On Teacher Union Conflicts between Pay and Accountability

Kevin Manahan:

The New Jersey Education Association makes it easy to conclude that most public school teachers in New Jersey are lousy or mediocre. They must be, because they’re willing to settle for the same pay the lazy, unprepared and uninspiring slug in the chaotic classroom across the hall is getting.
The NJEA — the union for most of New Jersey’s public school teachers — refused to back the state’s application for hundreds of millions of dollars in federal aid because the Rise to the Top program demands that teachers tie their pay to measurable student performance.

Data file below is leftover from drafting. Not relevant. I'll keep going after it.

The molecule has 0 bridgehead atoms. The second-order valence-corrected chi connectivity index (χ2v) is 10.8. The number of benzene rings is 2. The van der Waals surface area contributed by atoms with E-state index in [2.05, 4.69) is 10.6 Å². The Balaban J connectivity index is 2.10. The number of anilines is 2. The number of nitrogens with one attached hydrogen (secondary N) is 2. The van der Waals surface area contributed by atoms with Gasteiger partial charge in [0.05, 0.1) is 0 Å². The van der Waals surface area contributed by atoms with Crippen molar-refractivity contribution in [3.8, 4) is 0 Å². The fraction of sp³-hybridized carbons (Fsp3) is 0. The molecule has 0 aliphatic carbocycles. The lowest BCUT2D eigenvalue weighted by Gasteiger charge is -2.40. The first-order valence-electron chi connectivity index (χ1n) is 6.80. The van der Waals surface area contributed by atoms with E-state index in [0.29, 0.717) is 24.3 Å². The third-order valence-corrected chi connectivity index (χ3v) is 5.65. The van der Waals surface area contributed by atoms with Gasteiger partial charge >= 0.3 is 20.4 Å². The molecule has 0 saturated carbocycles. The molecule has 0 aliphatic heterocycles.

President Obama has endorsed merit pay, but the NJEA, as expected, has come up with many reasons why this is a bad idea. Of course it won’t propose its own merit-pay formula, because the NJEA is against any form of merit pay.
The union doesn’t want teacher pay tied to testing because a teacher could be penalized if “a kid was up all night playing video games” or “didn’t have breakfast,” NJEA president Barbara Keshishian recently told The Star-Ledger editorial board. That’s a silly argument, because no one would suggest tying a salary to a single test, but those are the kinds of silly arguments the NJEA makes.